G.      The Washington University in the mid 1950s – a man named David Parson had a part-time job at HOK and started teaching and quickly became the Dean. He was from Minnesota and graduated from Harvard and MIT and brought in a tremendous faculty – he came a member of the city planning commission and he was outspoken…I mean the energy of the school from the 1950s to the middle of the 1960s was remarkable.  We had a lot of older students ahead of us who were coming back from the Korean War so they were mature and they set a tone for the rest of us that was very helpful –Roger Montgomery was a professor,  George Anselevicius, Dinos Michalides – all of  these people later became deans at important schools of architecture so the energy of the school was very inspiring.  My class of 14 – we started out with 80 and I think 9 of us ended up having practices – I think the spirit of the school was that we all wanted to become architects – I’m not sure that same feeling exists today with students in architecture.

O.        That sounds familiar.

G.       And you’d better love it – you know I think that’s the thing about architecture – there’s a passion to the practice that’s essential – and going back to the young people today you wonder where is that?  I’m not saying everybody doesn’t have it but I don’t think there is the same passion …for many it’s just a job and I don’t think I felt I had a job ever – I just enjoyed this too much.  It was never a job, it was a pleasure.  You as a client had a need and I might have insights to help you and that binds you together in a certain way and we’re going to have a great journey together – and then you go out and do it.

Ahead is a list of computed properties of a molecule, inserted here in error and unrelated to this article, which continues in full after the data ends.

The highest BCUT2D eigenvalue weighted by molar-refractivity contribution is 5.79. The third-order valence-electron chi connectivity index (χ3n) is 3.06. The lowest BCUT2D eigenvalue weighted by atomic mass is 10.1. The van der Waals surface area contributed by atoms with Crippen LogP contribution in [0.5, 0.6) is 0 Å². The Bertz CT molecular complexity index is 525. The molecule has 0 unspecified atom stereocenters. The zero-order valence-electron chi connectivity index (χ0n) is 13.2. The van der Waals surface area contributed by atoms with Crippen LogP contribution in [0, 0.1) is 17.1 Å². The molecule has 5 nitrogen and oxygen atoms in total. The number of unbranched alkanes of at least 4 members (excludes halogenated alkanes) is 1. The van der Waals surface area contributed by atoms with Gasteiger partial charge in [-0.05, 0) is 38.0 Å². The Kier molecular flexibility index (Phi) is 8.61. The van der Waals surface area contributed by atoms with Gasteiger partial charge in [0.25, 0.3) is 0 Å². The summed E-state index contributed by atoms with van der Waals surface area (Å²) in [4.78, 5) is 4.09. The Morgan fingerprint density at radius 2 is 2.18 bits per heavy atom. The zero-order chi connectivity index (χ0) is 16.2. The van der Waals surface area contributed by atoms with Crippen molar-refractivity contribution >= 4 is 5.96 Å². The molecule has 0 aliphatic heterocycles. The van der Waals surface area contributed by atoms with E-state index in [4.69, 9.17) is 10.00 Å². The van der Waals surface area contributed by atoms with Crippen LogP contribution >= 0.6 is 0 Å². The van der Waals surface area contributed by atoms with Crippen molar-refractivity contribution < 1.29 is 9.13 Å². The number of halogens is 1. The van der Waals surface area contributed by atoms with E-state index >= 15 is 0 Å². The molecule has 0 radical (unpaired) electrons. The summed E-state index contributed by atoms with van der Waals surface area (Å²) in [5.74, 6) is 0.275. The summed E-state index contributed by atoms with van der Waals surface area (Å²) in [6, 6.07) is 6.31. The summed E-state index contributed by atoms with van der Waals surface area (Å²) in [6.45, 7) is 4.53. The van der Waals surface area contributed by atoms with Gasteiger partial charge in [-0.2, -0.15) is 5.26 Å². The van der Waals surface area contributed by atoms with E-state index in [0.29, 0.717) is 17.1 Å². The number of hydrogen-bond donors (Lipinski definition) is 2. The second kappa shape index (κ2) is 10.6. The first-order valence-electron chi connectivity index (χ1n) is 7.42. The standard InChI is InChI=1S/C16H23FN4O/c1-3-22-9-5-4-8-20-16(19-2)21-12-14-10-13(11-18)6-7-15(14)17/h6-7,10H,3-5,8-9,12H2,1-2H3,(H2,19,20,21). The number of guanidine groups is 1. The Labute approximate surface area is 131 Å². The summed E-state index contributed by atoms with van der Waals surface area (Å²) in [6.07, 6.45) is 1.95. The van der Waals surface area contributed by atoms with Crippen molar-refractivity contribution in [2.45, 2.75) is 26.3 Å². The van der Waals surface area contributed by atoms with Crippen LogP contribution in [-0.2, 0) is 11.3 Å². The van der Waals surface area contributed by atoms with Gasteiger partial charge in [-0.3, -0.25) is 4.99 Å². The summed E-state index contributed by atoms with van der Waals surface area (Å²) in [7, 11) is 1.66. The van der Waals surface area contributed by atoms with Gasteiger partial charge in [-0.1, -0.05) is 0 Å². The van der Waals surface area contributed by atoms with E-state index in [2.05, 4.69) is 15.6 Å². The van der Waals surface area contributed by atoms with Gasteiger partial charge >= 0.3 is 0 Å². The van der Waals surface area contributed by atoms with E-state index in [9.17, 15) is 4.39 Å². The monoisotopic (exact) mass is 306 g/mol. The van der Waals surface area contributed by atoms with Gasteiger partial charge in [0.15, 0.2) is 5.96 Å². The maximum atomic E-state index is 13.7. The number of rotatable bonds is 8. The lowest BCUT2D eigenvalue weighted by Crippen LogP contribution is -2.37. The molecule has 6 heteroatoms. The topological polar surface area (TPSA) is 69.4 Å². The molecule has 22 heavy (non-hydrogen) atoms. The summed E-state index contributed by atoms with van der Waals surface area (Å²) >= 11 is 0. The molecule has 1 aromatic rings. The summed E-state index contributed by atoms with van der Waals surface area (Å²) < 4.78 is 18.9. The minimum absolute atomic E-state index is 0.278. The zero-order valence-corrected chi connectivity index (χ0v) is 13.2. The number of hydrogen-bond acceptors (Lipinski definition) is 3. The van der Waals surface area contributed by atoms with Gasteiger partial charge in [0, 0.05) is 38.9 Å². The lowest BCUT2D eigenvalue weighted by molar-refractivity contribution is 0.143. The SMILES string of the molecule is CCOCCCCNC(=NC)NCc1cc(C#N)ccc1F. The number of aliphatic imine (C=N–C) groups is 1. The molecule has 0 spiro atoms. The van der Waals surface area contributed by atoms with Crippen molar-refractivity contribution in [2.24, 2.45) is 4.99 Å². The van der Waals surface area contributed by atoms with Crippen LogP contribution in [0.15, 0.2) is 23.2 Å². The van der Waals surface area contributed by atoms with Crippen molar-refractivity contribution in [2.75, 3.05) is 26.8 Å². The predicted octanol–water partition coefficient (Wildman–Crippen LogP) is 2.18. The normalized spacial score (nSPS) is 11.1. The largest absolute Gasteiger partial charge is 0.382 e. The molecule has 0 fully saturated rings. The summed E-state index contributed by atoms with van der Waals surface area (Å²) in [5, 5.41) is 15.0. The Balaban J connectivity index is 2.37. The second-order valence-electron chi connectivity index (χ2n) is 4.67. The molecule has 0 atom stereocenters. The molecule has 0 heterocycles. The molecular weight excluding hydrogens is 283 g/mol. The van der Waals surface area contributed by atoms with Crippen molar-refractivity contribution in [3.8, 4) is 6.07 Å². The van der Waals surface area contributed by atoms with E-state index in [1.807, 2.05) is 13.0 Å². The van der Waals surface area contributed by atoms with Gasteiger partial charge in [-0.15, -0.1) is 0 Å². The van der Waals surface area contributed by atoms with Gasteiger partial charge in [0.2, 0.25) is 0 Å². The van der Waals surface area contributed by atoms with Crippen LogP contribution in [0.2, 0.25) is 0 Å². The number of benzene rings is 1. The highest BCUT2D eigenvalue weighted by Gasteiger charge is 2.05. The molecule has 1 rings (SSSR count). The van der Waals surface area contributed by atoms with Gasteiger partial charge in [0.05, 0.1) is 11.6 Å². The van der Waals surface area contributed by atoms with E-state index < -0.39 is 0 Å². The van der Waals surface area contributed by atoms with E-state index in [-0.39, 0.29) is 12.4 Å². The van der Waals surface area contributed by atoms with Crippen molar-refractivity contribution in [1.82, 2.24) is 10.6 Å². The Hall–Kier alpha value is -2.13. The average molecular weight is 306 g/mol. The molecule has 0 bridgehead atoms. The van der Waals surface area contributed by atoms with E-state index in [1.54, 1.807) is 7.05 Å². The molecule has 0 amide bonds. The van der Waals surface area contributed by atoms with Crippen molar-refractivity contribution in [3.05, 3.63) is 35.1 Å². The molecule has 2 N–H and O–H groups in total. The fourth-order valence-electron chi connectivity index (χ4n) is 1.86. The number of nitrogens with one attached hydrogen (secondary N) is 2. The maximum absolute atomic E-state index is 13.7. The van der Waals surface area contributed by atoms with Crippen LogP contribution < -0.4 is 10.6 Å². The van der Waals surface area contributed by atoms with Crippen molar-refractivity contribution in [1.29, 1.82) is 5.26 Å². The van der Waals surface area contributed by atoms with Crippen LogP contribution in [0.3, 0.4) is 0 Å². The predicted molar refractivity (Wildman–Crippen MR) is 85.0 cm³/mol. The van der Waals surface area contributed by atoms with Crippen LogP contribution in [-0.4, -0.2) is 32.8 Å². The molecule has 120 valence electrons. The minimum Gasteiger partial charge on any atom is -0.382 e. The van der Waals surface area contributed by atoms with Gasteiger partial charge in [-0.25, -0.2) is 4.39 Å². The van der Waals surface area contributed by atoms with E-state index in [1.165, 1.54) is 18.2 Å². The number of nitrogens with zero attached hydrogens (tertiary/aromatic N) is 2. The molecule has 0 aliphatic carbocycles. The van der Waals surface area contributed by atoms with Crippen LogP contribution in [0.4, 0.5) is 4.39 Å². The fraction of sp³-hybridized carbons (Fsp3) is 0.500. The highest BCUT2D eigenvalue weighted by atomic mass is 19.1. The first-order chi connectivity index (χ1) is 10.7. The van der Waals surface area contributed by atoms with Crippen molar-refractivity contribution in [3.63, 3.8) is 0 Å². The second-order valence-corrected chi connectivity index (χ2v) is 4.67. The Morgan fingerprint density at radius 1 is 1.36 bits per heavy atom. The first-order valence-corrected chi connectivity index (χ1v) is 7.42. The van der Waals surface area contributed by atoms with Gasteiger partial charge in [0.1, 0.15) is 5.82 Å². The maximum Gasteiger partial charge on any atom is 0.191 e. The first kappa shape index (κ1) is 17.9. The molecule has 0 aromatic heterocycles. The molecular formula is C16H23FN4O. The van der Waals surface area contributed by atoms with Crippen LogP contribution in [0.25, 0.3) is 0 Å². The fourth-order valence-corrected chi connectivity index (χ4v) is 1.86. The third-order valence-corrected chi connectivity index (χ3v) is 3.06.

O.        Have any of your fellow classmates done anything notable that comes to mind?

G.      There were 9 classmates at Washington that have practices and I went to Harvard and there were probably – we haven’t stayed that much in touch – probably 5 or 6 of them had their own practices – to tell you the truth – almost everybody I know from those years – they’re all either retired or they’re no longer with us and I’m one of the handful that’s still practicing.  You said notable – at Harvard one of my classmates was Bob Siegel who later became partners with Charles Gwathmey in the firm Gwathmey/Siegel in New York.  Ken Newman in Detroit on the South Greenfish Michigan was a really close friend at Harvard – he had a firm Newman/Smith  - he’s no longer with us – and then Milo Thompson from Minneapolis had a firm and he’s pretty much retired now – They all could draw by the way!

O.      Well, you had to in those days.  What do you think was most valuable in your school – was it the other students, the professors, the curriculum – what really had the most impact on you do you think?

G.        I think the professors for sure in terms of the kind of people they were – in terms of their commitment to our education and the way they challenged us – they really challenged us- sometimes aggressively – some of the guys couldn’t handle it – so professors for sure – some of my classmates – but for me it was solving a problem – the joy of solving a problem – being able to communicate it in drawings – what it was – the joy of that I think it’s within your soul – it’s within your heart – it’s being faced with a challenge and feeling it out – it’s like a game and that’s fun.

O.        I know drawing is going to be part of our discussion.

G.       Well, the one thing about architecture Obie, and you know this too, the sense of fellowship that you have between people of talent- I was on the jury for fellows – I got my fellowship in 1991 and I probably told you this story – I did a sketch – we had our ceremony at the Jefferson Memorial and the morning before I went out and did a little sketch looking across the lagoon. I sent a copy to a few of the people that were being awarded the fellowship and this one guy called me and he said, “Gene, this is absolutely so special. You’ve got to do this every year – if you do this you will endear yourself to everyone who receives it” and I’ve been doing it now for 23 years and I get the most wonderful notes from people – how much they appreciate it and what it means – some people have said this sketch means more to them than the certificate – and so that’s been fun to share my talent – to give back to the college.